Samantha Paige says she gets mistaken for a man at least once a month. “It shocks me every time and makes me think, ‘is it because I don’t have boobs anymore?'”
After coming home from a study abroad trip, Samantha was shocked to discover that she had thyroid cancer. Since Samantha’s mother was diagnosed with breast cancer at 31, and because Samantha had already received one cancer diagnosis, her doctor encouraged her to be get tested for the BRCA gene to determine her risk for breast cancer. The test results confirmed that Samantha was indeed at a high risk for breast cancer, and she was advised to consider a preventative double mastectomy.
Samantha remembers feeling like the gas pedal was pressed down on her life; suddenly she was considering marriage and children before she had planned. Seven months after her daughter was born, she moved forward with the double mastectomy.
After surgery, she was frustrated by the options presented to her concerning implants. “If [doing] nothing was presented, it was certainly not presented without bias, and I don’t recall it being presented.”
So she moved forward with implants and describes them as heavy and uncomfortable. She did not feel like they were part of her body, but she felt pressure to look like what she thought a wife and mother living in Southern California should look like. So she did her hair and chose her clothes according to what she thought was expected.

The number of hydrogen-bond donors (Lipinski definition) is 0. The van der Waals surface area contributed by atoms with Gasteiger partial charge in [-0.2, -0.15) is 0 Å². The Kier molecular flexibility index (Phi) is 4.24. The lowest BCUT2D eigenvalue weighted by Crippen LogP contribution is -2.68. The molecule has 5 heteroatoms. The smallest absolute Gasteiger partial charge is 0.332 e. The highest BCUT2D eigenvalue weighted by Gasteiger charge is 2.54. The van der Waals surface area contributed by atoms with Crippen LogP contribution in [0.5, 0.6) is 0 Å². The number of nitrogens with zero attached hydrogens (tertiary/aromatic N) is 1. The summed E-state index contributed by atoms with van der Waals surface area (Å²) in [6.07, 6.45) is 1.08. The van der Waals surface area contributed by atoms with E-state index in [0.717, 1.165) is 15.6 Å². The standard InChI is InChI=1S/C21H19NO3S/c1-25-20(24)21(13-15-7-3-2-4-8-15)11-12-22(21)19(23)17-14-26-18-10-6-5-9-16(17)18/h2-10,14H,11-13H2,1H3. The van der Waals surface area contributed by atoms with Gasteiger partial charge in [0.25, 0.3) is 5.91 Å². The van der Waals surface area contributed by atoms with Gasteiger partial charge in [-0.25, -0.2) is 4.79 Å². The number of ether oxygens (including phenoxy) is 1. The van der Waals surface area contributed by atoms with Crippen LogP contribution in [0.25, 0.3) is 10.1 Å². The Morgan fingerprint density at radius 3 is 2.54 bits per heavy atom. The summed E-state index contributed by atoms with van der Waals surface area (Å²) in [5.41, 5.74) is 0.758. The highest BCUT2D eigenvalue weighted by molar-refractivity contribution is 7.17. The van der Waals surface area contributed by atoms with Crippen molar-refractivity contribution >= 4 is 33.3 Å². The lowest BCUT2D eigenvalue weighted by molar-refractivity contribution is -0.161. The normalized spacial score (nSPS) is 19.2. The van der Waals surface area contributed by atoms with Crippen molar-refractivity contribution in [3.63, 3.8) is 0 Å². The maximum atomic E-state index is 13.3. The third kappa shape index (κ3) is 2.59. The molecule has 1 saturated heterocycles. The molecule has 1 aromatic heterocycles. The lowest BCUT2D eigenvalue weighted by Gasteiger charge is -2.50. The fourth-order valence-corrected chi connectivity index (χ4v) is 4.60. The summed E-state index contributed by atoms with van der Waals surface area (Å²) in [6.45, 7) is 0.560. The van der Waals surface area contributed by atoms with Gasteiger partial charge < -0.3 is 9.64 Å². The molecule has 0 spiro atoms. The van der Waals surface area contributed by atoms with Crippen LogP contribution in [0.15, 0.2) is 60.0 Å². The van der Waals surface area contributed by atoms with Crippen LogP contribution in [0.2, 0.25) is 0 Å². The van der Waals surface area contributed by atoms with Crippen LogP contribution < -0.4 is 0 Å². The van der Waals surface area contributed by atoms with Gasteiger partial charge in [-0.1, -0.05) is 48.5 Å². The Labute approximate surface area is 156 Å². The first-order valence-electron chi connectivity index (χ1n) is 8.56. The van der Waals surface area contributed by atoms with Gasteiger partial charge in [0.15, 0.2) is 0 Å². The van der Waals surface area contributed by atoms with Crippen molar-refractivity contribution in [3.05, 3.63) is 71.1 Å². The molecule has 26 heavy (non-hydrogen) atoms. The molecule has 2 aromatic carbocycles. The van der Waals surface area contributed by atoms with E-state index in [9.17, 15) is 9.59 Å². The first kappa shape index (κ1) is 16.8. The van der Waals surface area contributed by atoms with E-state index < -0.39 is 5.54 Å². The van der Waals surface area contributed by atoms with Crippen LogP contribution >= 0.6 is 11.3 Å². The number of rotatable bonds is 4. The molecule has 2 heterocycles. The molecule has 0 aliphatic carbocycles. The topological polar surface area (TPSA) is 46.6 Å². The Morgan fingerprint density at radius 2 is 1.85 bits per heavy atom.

But she didn’t feel like she was being who she really was, and presenting a different persona was exhausting.
One day a friend shared that she was thinking of having her own breast implants removed, and Samantha had an epiphany. She called her doctor the next day to make an appointment to have her implants removed. She describes a moment of utter clarity where she was finally able to say, “Yes, I want to be flat. I’m excited to be flat.”
After her removal surgery, she felt she could finally breathe again, and for the first time in a long time, she felt genuinely connected to her own body. “This is how I’m meant to be.”
We are grateful to Samantha for sharing her story of overcoming the pressure to be someone she wasn’t. We hope women are inspired to follow Samantha’s example by making choices based on who they are rather than who they think they should be. We hope our readers are able to celebrate their bodies whatever shape they take!
Watch Samantha’s Journey of Self-Acceptance Below!
Katie Taylor started writing in 5th grade and hasn't stopped since. Her favorite place to pen a phrase is in front of her fireplace with a cup of tea, but she's been known to write in parking lots on the backs of old receipts if necessary. She and her husband live cozily in the Pacific Northwest enjoying rainy days and Netflix.